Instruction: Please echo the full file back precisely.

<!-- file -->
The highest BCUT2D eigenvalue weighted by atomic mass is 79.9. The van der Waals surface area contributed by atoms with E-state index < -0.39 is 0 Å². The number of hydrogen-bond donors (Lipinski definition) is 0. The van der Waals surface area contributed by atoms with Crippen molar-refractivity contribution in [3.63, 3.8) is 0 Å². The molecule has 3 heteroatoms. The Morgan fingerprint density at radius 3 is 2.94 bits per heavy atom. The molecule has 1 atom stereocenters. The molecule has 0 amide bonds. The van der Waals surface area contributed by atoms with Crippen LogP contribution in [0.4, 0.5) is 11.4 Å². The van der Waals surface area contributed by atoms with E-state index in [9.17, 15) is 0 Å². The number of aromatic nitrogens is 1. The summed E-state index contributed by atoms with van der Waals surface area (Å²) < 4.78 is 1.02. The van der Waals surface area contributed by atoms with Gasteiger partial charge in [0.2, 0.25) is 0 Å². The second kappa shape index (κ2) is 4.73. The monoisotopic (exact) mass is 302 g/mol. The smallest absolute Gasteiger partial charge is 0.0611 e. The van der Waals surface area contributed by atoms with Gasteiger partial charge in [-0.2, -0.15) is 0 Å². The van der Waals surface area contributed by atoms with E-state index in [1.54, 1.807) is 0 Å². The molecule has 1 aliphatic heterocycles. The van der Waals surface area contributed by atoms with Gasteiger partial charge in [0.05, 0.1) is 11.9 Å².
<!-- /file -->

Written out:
The highest BCUT2D eigenvalue weighted by atomic mass is 79.9. The van der Waals surface area contributed by atoms with E-state index < -0.39 is 0 Å². The number of hydrogen-bond donors (Lipinski definition) is 0. The van der Waals surface area contributed by atoms with Crippen molar-refractivity contribution in [3.63, 3.8) is 0 Å². The molecule has 3 heteroatoms. The Morgan fingerprint density at radius 3 is 2.94 bits per heavy atom. The molecule has 1 atom stereocenters. The molecule has 0 amide bonds. The van der Waals surface area contributed by atoms with Crippen LogP contribution in [0.4, 0.5) is 11.4 Å². The van der Waals surface area contributed by atoms with E-state index in [9.17, 15) is 0 Å². The number of aromatic nitrogens is 1. The summed E-state index contributed by atoms with van der Waals surface area (Å²) < 4.78 is 1.02. The van der Waals surface area contributed by atoms with Gasteiger partial charge in [0.2, 0.25) is 0 Å². The second kappa shape index (κ2) is 4.73. The monoisotopic (exact) mass is 302 g/mol. The smallest absolute Gasteiger partial charge is 0.0611 e. The van der Waals surface area contributed by atoms with Gasteiger partial charge in [-0.2, -0.15) is 0 Å². The van der Waals surface area contributed by atoms with E-state index in [1.54, 1.807) is 0 Å². The molecule has 1 aliphatic heterocycles. The van der Waals surface area contributed by atoms with Gasteiger partial charge in [0.05, 0.1) is 11.9 Å².